Paris Saint-Germain (PSG) has launched a consultation with its fans over the Ligue 1 football club’s stadium options, while Minister of Sport and the Olympic and Paralympic Games, Amélie Oudéa-Castéra, has said the Government would be open to foreign investors in the tender process for the Stade de France.
The latest news comes after it was reported last week that PSG will participate in the tender process to determine the future of the Stade de France, with the club also said to be in talks over potentially developing a new stadium on the site of Saint-Cloud Racecourse amid ongoing question marks concerning its current home, the Parc des Princes.
After earlier consulting its ‘VIP’ membership, PSG has now sent out emails to its “most loyal supporters”, according to Le Figaro newspaper. The club has said: “Aware of the scope of its choices in this matter, Paris Saint-Germain intends first to continue its reflection and to carry out wide consultations.
“For the club, it will then be time to determine what will be, for many years to come, both the home of the exploits of its first team and a magnificent rallying point for its community of supporters, within which we hope to count you in the future.”
PSG has outlined four options to its fans. The first is for a “significant” renovation of the Parc des Princes. PSG, which is said to have appointed premium experiences company Legends and Canadian real estate firm Colliers to assess its stadium options, has been battling with the City of Paris over its current home.
The Mayor of Paris, Anne Hidalgo, in January ramped up the rhetoric surrounding PSG’s long-term future at the Parc des Princes, whilst rubbishing suggestions that the Stade de France could be an alternative home for the club.
Hidalgo’s latest comments came after PSG threatened to leave the Parc des Princes after the Mayor insisted earlier in January that the stadium is not for sale. PSG has played at Parc des Princes since 1974 but the club is currently restricted by its 48,000 capacity.
PSG has spent €85m (£74.5m/$90.4m) in renovation work on Parc des Princes in recent years, and has further committed €500m to improve and expand the stadium, increasing capacity from 48,000 to in excess of 60,000. However, PSG will only provide this funding if it owns the stadium.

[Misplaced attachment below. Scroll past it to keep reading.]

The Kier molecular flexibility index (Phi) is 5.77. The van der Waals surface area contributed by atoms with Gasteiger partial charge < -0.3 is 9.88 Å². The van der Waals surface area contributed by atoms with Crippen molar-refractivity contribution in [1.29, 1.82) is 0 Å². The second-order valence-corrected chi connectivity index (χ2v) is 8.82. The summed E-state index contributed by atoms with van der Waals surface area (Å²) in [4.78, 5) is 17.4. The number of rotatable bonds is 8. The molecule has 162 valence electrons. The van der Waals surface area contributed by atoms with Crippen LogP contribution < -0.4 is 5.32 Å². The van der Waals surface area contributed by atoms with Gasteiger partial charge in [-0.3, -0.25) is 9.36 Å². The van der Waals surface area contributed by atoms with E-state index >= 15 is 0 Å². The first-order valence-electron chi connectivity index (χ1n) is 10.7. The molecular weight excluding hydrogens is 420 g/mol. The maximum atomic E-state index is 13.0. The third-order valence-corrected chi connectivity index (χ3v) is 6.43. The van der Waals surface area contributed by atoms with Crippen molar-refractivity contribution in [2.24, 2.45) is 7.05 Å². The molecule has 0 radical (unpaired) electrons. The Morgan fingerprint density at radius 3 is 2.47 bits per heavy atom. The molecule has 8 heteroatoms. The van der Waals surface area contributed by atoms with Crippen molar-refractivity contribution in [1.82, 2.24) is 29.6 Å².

Hidalgo has said the City would prefer to discuss a potential renegotiation of PSG’s lease deal. The current 30-year agreement commenced in 2014.
The second option put forward to fans is to “move to the Stade de France after having renovated it”. The third option is to “build a stadium to the west of Paris” accessible by the future Grand Paris Express metro lines, within a radius of 5km from the Parc des Princes.
Le Figaro states that this could be the Saint-Cloud Racecourse site, while the fourth option of a new stadium within a 20km radius of the Parc des Princes could encompass the commune of Poissy.
The Stade de France is currently owned by the French Government through the Consortium Stade de France. Through an agreement with the consortium formed by construction firms Vinci and Bouygues, the state granted the management of the 77,083-capacity stadium to the two companies in 1995.
The contract with Vinci and Bouygues is set to end on July 1, 2025, with the state publishing two calls for tenders on March 7, one for the outright sale of the stadium and the other for a new concession agreement.
April 27 has been set as the deadline for responses, with PSG last week stating it will participate in the process. The price to acquire the venue would reportedly be around €600m, with further investment required to convert it to the outright needs of a football club as its owner, from its current status as a multi-functional stadium.
PSG is owned by Qatar Sports Investments (QSI) and the subject of foreign investment in the Stade de France was raised during a Senate gathering earlier this week. Responding to a question from Senator Laurent Lafon on whether the state could sell this “sports emblem” to “an entity belonging to a foreign state”, Oudéa-Castéra did not rule it out.
She said: “(If there) should be one which meets the protective conditions, which in the context of a transfer would in any case be fixed by law, or if this foreign investor were to participate in a group of operators, there is no reason to dismiss it on principle.”
Oudéa-Castéra reiterated that the state is looking for “the best long-term project” by keeping “the sporting vocation of the stadium” and by “preserving the economic and financial interests of the state”.
Asked about the roles of the French Football Federation (FFF) and French Rugby Federation (FFR), current tenants of the Stade de France, the Sports Minister added that they are “free to apply, free to associate with a candidate, free to negotiate the conditions of use of the stadium”.